Kodak Black stands accused of sexual assault. It’s an inconvenient truth, but it’s the lens he invites when he releases a so-called R&B album on Valentine’s Day. Over the course of 17 tracks, the Florida rapper grants entry into his troubled affairs with women through a combination of crooned love letters and woeful screeds. But…

Loma: Loma

On paper, the creative marriage of Shearwater and Cross Record doesn’t necessarily sound like the most productive union. Shearwater, the indie-rock band led by Jonathan Meiburg over the last two decades, favor big moments and dramatic sweeps where Meiburg’s expressive voice can leap and pirouette from chord to chord. Cross Record prefer subtler execution, letting…

Belle and Sebastian: How to Solve Our Human Problems, Pt. 3

On the first two editions of their EP trilogy, How to Solve Our Human Problems, Belle and Sebastian catalogued all manner of psychological stressors, from the fear of aging into irrelevance (“Sweet Dew Lee”) to parental pressures (“I’ll Be Your Pilot”) to soul-crushing despair over the state of the world (“The Girl Doesn’t Get It”)….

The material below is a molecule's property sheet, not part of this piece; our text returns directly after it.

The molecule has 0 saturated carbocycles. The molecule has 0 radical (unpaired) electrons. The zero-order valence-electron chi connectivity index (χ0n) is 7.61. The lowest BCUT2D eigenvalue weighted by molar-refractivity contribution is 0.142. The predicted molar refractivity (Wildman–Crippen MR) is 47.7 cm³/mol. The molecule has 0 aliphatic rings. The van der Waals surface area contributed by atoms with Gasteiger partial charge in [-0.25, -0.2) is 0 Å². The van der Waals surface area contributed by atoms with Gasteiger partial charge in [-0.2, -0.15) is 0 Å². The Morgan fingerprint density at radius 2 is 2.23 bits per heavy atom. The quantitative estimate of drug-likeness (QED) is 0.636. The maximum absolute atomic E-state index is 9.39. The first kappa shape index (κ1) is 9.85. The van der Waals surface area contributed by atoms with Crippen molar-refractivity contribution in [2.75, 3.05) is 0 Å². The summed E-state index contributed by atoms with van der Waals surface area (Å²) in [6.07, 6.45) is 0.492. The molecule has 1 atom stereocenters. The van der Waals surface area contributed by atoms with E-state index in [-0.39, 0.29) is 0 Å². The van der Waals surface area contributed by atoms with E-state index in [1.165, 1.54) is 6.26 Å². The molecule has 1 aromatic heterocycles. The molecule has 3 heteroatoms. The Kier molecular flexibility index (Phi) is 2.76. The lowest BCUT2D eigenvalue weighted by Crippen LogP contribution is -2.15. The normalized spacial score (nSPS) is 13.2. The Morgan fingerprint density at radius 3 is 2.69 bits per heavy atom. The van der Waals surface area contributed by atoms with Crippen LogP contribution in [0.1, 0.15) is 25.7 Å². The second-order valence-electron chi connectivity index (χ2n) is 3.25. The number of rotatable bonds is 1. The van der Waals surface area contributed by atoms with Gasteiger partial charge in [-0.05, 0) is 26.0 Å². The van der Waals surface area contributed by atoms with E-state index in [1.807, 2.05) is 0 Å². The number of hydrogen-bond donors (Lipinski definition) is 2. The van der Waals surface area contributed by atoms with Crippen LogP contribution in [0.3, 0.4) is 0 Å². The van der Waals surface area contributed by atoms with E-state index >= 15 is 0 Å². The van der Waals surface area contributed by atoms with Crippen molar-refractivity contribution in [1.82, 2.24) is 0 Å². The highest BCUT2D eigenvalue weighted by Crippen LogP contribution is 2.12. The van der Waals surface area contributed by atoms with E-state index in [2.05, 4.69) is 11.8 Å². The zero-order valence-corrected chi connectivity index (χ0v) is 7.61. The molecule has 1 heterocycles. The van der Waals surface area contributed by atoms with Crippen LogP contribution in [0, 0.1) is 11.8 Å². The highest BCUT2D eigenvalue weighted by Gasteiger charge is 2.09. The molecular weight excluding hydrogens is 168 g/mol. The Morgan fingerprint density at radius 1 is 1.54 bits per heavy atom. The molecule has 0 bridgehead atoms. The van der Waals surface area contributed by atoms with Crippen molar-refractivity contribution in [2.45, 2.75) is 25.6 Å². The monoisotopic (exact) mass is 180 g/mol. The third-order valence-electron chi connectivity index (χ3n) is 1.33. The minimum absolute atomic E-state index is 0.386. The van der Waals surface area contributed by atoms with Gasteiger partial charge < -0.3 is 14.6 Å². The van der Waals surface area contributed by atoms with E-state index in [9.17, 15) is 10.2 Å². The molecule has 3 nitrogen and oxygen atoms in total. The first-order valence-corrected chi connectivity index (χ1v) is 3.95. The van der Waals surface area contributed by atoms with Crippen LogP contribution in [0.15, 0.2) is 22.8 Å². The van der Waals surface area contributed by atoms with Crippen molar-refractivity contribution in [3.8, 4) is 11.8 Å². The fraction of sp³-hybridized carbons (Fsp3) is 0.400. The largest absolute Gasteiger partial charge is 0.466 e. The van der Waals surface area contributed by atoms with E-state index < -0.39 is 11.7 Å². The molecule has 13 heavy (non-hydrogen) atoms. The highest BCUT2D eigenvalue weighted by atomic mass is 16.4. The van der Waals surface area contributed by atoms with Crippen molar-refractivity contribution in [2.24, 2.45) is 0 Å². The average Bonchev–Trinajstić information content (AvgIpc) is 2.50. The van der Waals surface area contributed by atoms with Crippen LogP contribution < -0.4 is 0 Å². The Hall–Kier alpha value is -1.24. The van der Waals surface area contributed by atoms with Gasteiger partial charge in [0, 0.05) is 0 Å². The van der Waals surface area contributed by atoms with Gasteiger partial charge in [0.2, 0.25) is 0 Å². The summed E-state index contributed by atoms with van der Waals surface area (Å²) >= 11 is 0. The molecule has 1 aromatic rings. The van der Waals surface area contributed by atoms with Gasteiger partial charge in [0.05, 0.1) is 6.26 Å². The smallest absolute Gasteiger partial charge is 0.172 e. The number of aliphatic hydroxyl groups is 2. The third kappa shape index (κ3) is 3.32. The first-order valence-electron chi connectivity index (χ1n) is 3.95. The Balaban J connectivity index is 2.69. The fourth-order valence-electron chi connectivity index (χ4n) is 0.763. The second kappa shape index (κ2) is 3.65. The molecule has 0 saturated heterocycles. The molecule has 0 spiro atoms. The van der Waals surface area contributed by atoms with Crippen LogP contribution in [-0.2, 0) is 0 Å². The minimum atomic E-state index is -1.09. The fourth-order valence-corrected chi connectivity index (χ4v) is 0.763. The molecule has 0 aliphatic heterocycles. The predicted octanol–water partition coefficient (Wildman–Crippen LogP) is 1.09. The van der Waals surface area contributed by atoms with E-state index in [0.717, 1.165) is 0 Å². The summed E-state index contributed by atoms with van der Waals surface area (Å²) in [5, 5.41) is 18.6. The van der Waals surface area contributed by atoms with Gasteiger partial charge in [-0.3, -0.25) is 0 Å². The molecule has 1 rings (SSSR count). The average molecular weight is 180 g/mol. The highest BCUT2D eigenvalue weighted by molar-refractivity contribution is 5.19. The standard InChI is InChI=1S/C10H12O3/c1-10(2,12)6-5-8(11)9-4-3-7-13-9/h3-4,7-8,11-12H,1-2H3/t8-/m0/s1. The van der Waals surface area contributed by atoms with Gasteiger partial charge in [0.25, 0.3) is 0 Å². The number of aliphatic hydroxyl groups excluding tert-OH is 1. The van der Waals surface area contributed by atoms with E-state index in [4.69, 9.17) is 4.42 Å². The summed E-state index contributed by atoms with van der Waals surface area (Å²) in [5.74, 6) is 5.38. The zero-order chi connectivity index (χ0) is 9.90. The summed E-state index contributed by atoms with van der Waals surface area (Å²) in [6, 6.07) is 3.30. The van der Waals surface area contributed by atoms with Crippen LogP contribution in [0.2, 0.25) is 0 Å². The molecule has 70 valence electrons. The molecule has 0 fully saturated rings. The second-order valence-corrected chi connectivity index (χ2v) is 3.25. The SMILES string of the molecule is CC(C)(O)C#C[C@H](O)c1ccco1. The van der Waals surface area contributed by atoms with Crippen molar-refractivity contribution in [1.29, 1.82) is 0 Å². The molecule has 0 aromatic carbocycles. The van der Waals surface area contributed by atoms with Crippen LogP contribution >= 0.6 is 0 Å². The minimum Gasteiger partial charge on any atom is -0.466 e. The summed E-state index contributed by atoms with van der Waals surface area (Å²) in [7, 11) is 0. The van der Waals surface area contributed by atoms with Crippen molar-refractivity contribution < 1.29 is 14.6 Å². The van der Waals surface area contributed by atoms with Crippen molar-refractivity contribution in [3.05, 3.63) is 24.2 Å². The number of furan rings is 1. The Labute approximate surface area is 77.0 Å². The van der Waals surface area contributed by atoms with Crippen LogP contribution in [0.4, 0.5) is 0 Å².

Wild Beasts: Last Night All My Dreams Came True

From the beginning, Wild Beasts’ music has been a story of two voices. At the forefront was Hayden Thorpe, with a falsetto that sounded like a punchline, swerving between low, horny grunts and operatic trills. In 2009, when he described a scene “equally elegant and ugly” in a song called “Hooting and Howling,” it was…

Mach-Hommy: Bulletproof Luh

Mach-Hommy thinks a lot about what his labor is worth. Very little of the Newark MC’s music is available online, and the physical editions are always limited. His last project, the seven-track EP Fete Des Morts AKA Dia De Los Muertos, mostly produced by Earl Sweatshirt, costs $111.11 to download on Bandcamp. If you don’t…

Ride: Tomorrow’s Shore EP

In a 1990 interview with the long-defunct UK music program Rapido, a very young Ride can be seen talking about what young indie bands tend to talk about: their favorite groups from their scene. It’s a typical list of anorak icons including My Bloody Valentine, the House of Love, and the Wedding Present. Bassist Steve…

Ought: Room Inside the World